We recently had a 6.7 quake about 150 Km from here. At the epicenter, the church belfrey crashed and a bit of wall. At the grocery store the shelves emptied but the costumers had nothing to do with it.
    Here we thought a large truck was going by.

    • DC’s swampy climate guarantees a use for AC from May to about October, even when it is cool (70 F or so sometimes; 100% humidity is still 100% humidity). Add the pollution from way too many cars (and not enough decent transit) and the air becomes a vile stew. Now if we can only figure out an AC technology that doesn’t make that worse.

  3. We had an earthquake out in the Shennandoah Valley some years ago. My wife and I were sitting in our upstairs office and at first we thought it was a truck going by on the road below. Interesting, but not much more than a few seconds of furniture shaking a bit.

  4. There have been earthquakes recently where we live too, which is kinda surprising because we never really get earthquakes… mainly just tornadoes and bitter ass cold weather. I sleep so soundly too that you could have an earthquake and an airplane fly through the room and I still wouldn’t open an eye!

  5. The only earthquake I experienced was many years ago in Toronto, when I was living on the 26th floor of a 30-storey building. As such buildings are built to sway some (on very windy days the water in the toilet would slosh back and forth) the room vibrated rather than juddered. I vibrated too and was convinced I was having an acid flashback.

    Meanwhile, I refuse to be sympathetic to the complaints of people WHO HAVE AIR CONDITIONERS. ūüėČ

    • Fair enough, though I did work my ass off to pay for this monster… I never want to have to replace it so I got the most efficient thing I could afford. It looks like a frigging submarine.

      I’d be scared to death if I saw my toilet sloshing spontaneously.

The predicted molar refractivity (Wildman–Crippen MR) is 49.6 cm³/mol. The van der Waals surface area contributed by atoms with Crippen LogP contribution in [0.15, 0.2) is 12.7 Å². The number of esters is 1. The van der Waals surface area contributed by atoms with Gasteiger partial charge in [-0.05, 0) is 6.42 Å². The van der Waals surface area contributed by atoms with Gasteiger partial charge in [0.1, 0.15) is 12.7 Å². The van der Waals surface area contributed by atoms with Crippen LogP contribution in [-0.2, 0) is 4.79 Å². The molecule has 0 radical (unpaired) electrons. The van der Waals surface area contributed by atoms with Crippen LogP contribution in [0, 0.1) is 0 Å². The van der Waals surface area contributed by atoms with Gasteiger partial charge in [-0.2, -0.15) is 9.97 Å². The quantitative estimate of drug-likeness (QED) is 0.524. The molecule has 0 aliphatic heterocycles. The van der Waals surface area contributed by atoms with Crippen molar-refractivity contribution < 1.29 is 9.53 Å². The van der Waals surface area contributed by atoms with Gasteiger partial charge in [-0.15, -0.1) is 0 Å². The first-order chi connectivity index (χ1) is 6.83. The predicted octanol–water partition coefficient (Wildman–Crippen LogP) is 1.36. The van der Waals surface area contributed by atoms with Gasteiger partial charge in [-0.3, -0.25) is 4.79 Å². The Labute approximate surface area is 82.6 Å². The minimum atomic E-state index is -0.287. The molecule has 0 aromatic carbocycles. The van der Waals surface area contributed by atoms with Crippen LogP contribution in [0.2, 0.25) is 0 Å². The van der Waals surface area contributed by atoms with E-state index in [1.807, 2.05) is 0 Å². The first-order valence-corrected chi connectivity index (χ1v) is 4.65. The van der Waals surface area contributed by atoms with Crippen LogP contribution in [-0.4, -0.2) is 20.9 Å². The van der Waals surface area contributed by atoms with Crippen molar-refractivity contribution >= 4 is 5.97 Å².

• Yeah, it kind of freaked me out until I was told this was normal and better than the alternative, ie. the top part of the building snapping off. Had an amazing view of downtown TO and the lake.

  6. Some intemperate misunderstanding that results in the police besieging my house is one of my recurring waking nightmares. I’m not sure what I think I am capable of that leads to this. Maybe everyone has the same fear … ?

  7. You had an earthquake? Cool! Well, if you’d felt it. I shouldn’t think earthquakes are cool. But when you never really have them, they do seem rather rare and interesting.

  8. “the sky opened and disgorged merciless rain and lightning, like piss pouring out of a boot attached to an arc welder.”

    LOVE it!

    And as for your uneventful few days, ye gods, woman, if anything that exciting happened round here the place would be crawling with news crews for weeks. Sydney’s pretty quiet ūüôā

    • We still can’t get squat out of the Arlington PIO (Police Information Officer). ACPD is notoriously cagey. I did telephone my Cute Engineer from the corner where I heard the tear gas projectiles, since he is in a group house which usually shelters two activist guerilla journalist types, and one of them got as far as the police lines where he was told that the original dispute had something to do with copper pipe (a resource which, mined from older houses, can be cashed in big time).

      I should be able to get more particulars in time, since I lunch every couple weeks with a 70-year-old bad girl who works as a volunteer with the Alexandria Police just next door (they backed up Arlington on the command station for this one).

      Quiz question: does anyone know why piss would be in a boot to begin with? I know because I read Spike Milligan’s war memoirs.